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County still working on JCAPS’ needs PDF Print E-mail
Wednesday, 28 July 2010 10:28

• Daily Leader
The status of finding a director and the possibility of moving the location of the Juvenile Correction and Prevention Services office to the Seward County Courthouse were the topics of discussion Monday during a work session hosted by the county commission.
Commission vice chairman Jim Rice began the work shop by saying the board recently decided it was time to make some changes in the director position. As a result, the county hired Mike Howell to fill the position on an interim basis earlier this year.
Rice said this was not a decision that was made easily.
“We did our homework,” he said.
At a recent county commission meeting, JCAPS employees spoke up in favor of hiring Howell on a permanent basis. Rice said this is significant because those are the people who work in the trenches on a daily basis.
“I know some of the discussion that the co-mingling of the adults and the juveniles is not a good thing,” he said. “I believe that’s true. On the other hand, we don’t have any control of that if they’re not directly under the supervision of JCAPS staff.”
The commission is looking at a potential remodel project on the courthouse, and when that is done, the board is also looking to move JCAPS into that building.
 “That idea has not been changed,” Rice said. “Safety is of great concern in talking to the employees that are down there. That’s another reason we decided it would be better for them to move up here into the courthouse.”
Rice said he sees the move as a temporary solution, not a permanent one, and he is unsure of how long that will be.
“I don’t know whether that’s a year, two years or five years,” he said. “It’s going to take some time to get another facility up and running should we decide to move this thing.”
Rice said the only problems he has heard is having adults from Cimarron Basin Community Corrections and juveniles from JCAPS in the same facility and the extra workload Howell would take on. Howell is also the director of CBCC.
“In visiting with the employees of JCAPS, they tend to disagree with that,” Rice said.
The vice chair added there is also a need to house juveniles in Seward County. They are currently sent to a facility in Garden City with significant amounts of money spent to do so.
“If we could somehow house some of those here, we could utilize those funds to help in that facility,” Rice said.
Howell said 15 districts in the state run programs similar to the 26th Judicial District, combining community corrections and the Juvenile Justice Authority. He said he sees little problems in allowing the same to happen locally.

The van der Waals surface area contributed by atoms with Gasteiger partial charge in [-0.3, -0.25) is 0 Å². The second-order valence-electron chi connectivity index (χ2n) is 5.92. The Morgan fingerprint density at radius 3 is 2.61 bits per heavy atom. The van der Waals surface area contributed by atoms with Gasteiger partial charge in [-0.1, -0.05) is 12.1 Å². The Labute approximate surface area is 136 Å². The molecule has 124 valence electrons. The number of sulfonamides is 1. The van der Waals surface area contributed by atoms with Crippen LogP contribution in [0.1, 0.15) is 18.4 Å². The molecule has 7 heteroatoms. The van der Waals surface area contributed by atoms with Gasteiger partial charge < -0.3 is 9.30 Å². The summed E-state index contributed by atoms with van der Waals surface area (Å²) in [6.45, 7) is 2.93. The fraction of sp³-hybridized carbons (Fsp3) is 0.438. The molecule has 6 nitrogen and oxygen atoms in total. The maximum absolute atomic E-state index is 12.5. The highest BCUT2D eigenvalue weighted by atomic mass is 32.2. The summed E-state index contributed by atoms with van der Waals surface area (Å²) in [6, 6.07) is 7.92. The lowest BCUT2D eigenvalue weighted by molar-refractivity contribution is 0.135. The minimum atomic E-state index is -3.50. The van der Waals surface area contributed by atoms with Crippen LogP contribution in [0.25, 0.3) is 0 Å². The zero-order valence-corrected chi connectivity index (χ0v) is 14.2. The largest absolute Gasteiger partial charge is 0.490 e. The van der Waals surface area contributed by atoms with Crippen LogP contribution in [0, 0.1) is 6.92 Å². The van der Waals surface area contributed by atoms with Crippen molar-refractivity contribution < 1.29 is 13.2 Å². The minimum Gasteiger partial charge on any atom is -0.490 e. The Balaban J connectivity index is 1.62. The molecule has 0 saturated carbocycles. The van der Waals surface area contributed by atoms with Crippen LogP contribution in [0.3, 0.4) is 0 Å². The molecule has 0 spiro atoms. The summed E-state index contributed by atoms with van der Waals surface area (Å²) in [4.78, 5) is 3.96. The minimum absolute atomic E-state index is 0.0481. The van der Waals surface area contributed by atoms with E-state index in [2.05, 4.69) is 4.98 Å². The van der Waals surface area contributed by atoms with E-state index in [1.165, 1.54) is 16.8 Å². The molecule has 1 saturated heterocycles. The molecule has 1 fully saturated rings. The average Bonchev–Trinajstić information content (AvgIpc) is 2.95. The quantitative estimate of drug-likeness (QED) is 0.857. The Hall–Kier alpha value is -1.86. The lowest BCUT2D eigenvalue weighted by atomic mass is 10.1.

“The last question I asked was have you ever had a problem with the adults and juveniles,” he said of talks he had with officials from those districts. “Out of the 15, I had one come back and say he had a problem, but he said the problem is making sure you keep them separate. Three of the programs had a separate entrance for JJA and adults. There’s just a wide variety. The majority of the programs had the same office.”
In Seward County, juvenile cases typically take place on Tuesdays. County attorney Don Scott said the problem his office is objecting to is not having kids show up on that day while adult trials and hearings are taking place, but rather having juveniles in the same facility as adult felons.
“This was never ever about Mike or the staff at JCAPS,” he said.
Scott said the board can do what it wants, and he explained the function of his office.
“My function is we take reports from the police,” he said. “We put on the evidence for the judge. You all can do what you want, but you’re not going to have an impact on juvenile crime unless you take hold of it and do something. There are reams of instructions on what to do. What not to do is throw them in with adult felons and do the program.”
Commissioner Toby Hale said if something is done, it needs to be done right.
“Cover the windows. Close the windows,” he said. “Separate bathrooms. Do it right, or leave them where they are.”
Scott said only the commission can fix the problem of juvenile crime in Seward County, and he believes the advisory board of JCAPS also needs to be involved.
Rice said he believes having Howell as director and moving JCAPS to the courthouse will work.
“The staff, the director, the commission, the county attorney and the judge are all aware of what is needed,” Rice said.
Hale said he believes while solving the problem with JCAPS is one of the most important things the commission does, the solution was not going to be found in one night.
“This is a temporary, at best, one step,” he said. “The kind of facility that we need is going to take some long-term planning and some money that we don’t have, but we better get it on our minds and get started thinking and planning on it. This isn’t going to go away.”
Rice said work will continue on finding a solution to the JCAPS problem.

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